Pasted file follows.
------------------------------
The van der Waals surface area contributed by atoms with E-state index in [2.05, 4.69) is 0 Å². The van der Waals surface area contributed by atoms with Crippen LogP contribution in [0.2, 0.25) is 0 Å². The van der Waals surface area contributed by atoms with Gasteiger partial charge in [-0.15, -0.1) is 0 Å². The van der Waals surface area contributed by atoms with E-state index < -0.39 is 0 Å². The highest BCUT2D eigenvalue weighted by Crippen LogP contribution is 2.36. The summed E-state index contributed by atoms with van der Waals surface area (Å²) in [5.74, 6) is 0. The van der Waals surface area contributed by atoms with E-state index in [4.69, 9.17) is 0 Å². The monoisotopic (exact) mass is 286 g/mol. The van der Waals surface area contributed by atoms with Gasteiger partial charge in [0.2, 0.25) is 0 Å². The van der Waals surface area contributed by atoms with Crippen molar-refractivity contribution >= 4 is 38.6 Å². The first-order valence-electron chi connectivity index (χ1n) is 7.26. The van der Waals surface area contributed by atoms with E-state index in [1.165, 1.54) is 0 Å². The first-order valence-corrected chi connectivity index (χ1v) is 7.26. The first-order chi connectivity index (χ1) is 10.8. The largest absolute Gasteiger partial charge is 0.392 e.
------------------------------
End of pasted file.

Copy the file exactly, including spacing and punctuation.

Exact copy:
The van der Waals surface area contributed by atoms with E-state index in [2.05, 4.69) is 0 Å². The van der Waals surface area contributed by atoms with Crippen LogP contribution in [0.2, 0.25) is 0 Å². The van der Waals surface area contributed by atoms with Gasteiger partial charge in [-0.15, -0.1) is 0 Å². The van der Waals surface area contributed by atoms with E-state index < -0.39 is 0 Å². The highest BCUT2D eigenvalue weighted by Crippen LogP contribution is 2.36. The summed E-state index contributed by atoms with van der Waals surface area (Å²) in [5.74, 6) is 0. The van der Waals surface area contributed by atoms with E-state index in [4.69, 9.17) is 0 Å². The monoisotopic (exact) mass is 286 g/mol. The van der Waals surface area contributed by atoms with Gasteiger partial charge in [0.2, 0.25) is 0 Å². The van der Waals surface area contributed by atoms with Crippen molar-refractivity contribution >= 4 is 38.6 Å². The first-order valence-electron chi connectivity index (χ1n) is 7.26. The van der Waals surface area contributed by atoms with E-state index in [1.165, 1.54) is 0 Å². The first-order valence-corrected chi connectivity index (χ1v) is 7.26. The first-order chi connectivity index (χ1) is 10.8. The largest absolute Gasteiger partial charge is 0.392 e.